FX has released the first trailer for original miniseries American Crime Story: The People Vs. O.J. Simpson, continuing their trend of edgy original programming.
American Crime Story was created by former college roommates Scott Alexander and Larry Karaszewski, writers of dark character explorations including Ed Wood, Man on the Moon, and Auto Focus. They were able to sell the concept for a true-crime anthology series to American Horror Story creators Ryan Murphy and Brad Falchuk who landed a deal with FX. American Crime will serve as a slightly-more-grounded companion series to AHS, but follow the same format of rebooting storylines each season.
The trailer for ACS: OJ will induce flashbacks in anyone who lived through that strange day in 1994 when cable news became must-see-TV. Whether it draws audiences in to relive one of the most bizarre trials in history remains to be seen but personally, I think it’s going to take some convincing.
Sarah Paulson is passable in a mid-90’s power suit as attorney Marcia Clark, and Cuba Gooding and Courtney B. Vance will undoubtedly own their roles as Simpson and Jonnie Cochran.
I mean c’mon, look at Gooding’s face in this screencap from the Bronco chase:
— NYLON (@NylonMag) December 3, 2015
But the moment John Travolta, as Robert Shapiro, and David Schwimmer, as Robert Kardashian, hit the screen the trailer starts to feel like a parody. These actors are just not convincing enough to push past their own personas in a trailer. Selma Blair is too good as Kris Kardashian (which both made me laugh and filled me with guilt considering the scene is at a funeral). I’m just not sure audiences are going to be able to see past the circus that this trial and (some of) its participants became.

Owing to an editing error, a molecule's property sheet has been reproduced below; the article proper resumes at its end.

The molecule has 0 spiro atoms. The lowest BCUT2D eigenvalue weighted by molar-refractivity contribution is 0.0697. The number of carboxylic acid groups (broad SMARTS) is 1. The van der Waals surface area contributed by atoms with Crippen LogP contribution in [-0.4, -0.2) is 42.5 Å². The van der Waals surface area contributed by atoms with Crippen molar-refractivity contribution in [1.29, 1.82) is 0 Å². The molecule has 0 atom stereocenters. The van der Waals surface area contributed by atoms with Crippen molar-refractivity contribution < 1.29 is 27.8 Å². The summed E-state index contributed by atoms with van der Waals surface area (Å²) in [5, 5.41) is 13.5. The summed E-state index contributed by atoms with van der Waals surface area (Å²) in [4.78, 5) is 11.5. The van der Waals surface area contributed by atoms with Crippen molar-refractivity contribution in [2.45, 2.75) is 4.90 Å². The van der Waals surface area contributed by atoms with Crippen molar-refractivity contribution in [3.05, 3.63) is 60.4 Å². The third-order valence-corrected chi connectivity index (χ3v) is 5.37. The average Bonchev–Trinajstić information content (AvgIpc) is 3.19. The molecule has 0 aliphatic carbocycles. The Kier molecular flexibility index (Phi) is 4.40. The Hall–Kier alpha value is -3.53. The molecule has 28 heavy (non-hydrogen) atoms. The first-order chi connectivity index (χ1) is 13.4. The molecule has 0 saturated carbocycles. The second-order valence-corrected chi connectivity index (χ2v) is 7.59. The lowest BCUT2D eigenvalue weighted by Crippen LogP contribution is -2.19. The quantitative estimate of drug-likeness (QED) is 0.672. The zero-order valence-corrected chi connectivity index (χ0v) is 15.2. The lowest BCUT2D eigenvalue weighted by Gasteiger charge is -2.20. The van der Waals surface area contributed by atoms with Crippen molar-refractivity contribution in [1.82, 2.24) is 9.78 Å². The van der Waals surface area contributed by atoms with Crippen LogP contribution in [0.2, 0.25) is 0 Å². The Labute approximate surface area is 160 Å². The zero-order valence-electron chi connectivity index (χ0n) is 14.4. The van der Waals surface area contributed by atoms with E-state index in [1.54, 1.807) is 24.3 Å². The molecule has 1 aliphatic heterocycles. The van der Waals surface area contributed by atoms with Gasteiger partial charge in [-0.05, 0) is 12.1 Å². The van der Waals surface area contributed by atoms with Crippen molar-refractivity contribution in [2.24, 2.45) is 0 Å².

I am LIVING for Connie Britton and Selma Blair in the American Crime Story trailer. pic.twitter.com/eYhElBd7xq
— Robert Kessler (@robertkessler) December 2, 2015
On the other hand, the trailer leads into the promotional line “The trial wasn’t the whole story. This is.” Now that’s intriguing. But it also puts a good deal of pressure on Murphy and company to come up with a viable plotline that we haven’t already seen. American Horror Story has continued performing well with season-over-season increases in viewership and strong critical response. But part of the draw to AHS is it’s no-holds-barred attitude, in which any weirdness is acceptable (within cable standards.) The same can’t be accomplished with the facts of true crime. Or can they?
The series, which explores the trial from the perspective of the attorneys, is based on Simpson’s book The Run Of His Life: The People v. O.J. Simpson. It premieres on FX February 2.